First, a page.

Steinin was doing some work for a company that needed some geographic information systems work done. Steinin was just the programmer, and was no expert on the algorithms they needed implemented, and so asked for some references on how to implement them.

They handed him this C code.

``````#define get(l, row, col) \
(parm.seg ? \
(segment_get(l.seg, &v, row + l.row_offset, col + l.col_offset) < 1 ? \
(sprintf(string,"r.flow: cannot read segment file for %s",l.name),\
G_fatal_error(string)) : \
v) : \
l.buf[row][col])

#define put(l, row, col, w) \
(parm.seg ? \
(v = w, \
segment_put(l.seg, &v, row + l.row_offset, col + l.col_offset) < 1 ? \
(sprintf(string,"r.flow: cannot write segment file for %s",l.name), \
G_fatal_error(string)) : \
0) : \
(l.buf[row][col] = w))

static void interpolate_border(void)
{
int i, r = region.rows, c = region.cols;

for (i = 0; i < c; i++) {
put(el, -1, i, get(el, 0, i) * 2 - get(el, 1, i));
put(el, r, i, get(el, r - 1, i) * 2 - get(el, r - 2, i));
}
for (i = 0; i < r; i++) {
put(el, i, -1, get(el, i, 0) * 2 - get(el, i, 1));
put(el, i, c, get(el, i, c - 1) * 2 - get(el, i, c - 2));
}
put(el, -1, -1, 3 * get(el, 0, 0) - get(el, 0, 1) - get(el, 1, 0));
put(el, -1, c,
3 * get(el, 0, c - 1) - get(el, 0, c - 2) - get(el, 1, c - 1));
put(el, r, -1,
3 * get(el, r - 1, 0) - get(el, r - 2, 0) - get(el, r - 1, 1));
put(el, r, c,
3 * get(el, r - 1, c - 1) - get(el, r - 2, c - 1) - get(el, r - 1, c - 2));
}
``````

Now, this function works, and it does… something. Frankly, I'm not going to try and parse through the work it's doing here.

`segment_get` and `segment_put` are functions for interacting with the map data directly. They're "helpfully" wrapped up in macros that include some error handling.

Let's take a look at these macros. They all take some input parameters, but they also reference `parm` and `v`- global variables. There's also nested ternaries, which go a long way to making the code unreadable.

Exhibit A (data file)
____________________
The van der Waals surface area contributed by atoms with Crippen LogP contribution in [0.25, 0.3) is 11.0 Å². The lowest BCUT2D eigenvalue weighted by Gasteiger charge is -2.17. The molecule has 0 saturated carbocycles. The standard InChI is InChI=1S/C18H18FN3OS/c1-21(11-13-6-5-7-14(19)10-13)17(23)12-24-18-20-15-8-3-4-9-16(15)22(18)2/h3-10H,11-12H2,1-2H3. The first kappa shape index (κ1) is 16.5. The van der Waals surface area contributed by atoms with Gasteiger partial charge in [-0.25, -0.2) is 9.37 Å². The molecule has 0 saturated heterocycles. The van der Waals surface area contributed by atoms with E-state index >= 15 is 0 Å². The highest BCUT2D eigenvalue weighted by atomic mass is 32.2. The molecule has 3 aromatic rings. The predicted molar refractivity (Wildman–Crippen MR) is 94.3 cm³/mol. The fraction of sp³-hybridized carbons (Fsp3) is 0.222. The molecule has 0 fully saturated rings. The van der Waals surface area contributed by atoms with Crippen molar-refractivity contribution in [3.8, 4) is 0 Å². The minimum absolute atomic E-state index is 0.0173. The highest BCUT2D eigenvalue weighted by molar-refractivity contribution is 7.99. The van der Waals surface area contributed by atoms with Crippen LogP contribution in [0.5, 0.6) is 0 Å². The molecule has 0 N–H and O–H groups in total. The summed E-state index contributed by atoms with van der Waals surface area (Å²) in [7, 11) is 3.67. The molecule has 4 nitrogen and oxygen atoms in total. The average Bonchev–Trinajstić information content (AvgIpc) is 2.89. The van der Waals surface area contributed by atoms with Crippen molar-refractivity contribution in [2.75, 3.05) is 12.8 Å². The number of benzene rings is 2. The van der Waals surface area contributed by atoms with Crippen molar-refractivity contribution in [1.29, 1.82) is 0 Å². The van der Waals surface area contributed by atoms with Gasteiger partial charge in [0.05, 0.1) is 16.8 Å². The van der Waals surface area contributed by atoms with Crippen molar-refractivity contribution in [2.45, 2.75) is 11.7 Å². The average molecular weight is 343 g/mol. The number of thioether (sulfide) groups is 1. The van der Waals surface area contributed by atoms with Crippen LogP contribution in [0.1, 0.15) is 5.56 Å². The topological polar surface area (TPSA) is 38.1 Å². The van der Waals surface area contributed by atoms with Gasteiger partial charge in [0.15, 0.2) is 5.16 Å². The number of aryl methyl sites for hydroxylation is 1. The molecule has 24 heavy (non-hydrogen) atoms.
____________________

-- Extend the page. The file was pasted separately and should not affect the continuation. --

If `param.seg` is non-zero, we use `segment_put` or `segment_get`, and if that returns a value less than one, we bail with a fatal error. Oh, and look at that, another global variable, `string`. Otherwise, if it were successful, we return a value- either `v` (for `get`) or `0` (for `put`).

But, if there is no `param.seg` value, we just interact directly with a 2D array called `l` in the macro. Which is called `el` in `interpolate_border`, which is another global variable.

`param.seg`, as a member of a global struct, is defaulted to 0, so the default behavior of this macro is to interact with a 2D array. That's not the behavior that Steinin was trying to understand, but it was also wildly unclear where `param.seg` actually got set- since it's a global variable and is touched by many pieces of code.

Steinin did get what he wanted out of the sample, and was able to write a fairly high-performing system for doing "frow-routes and flow accumulation and other similar raster map operations". But it took awhile to unpick this "reference implementation", and even when he was done with it, the greybeards were skeptical that his cleaner, clearer, and less-global-variable-inhabited version could possibly perform as well as theirs.

[Advertisement] BuildMaster allows you to create a self-service release management platform that allows different teams to manage their applications. Explore how!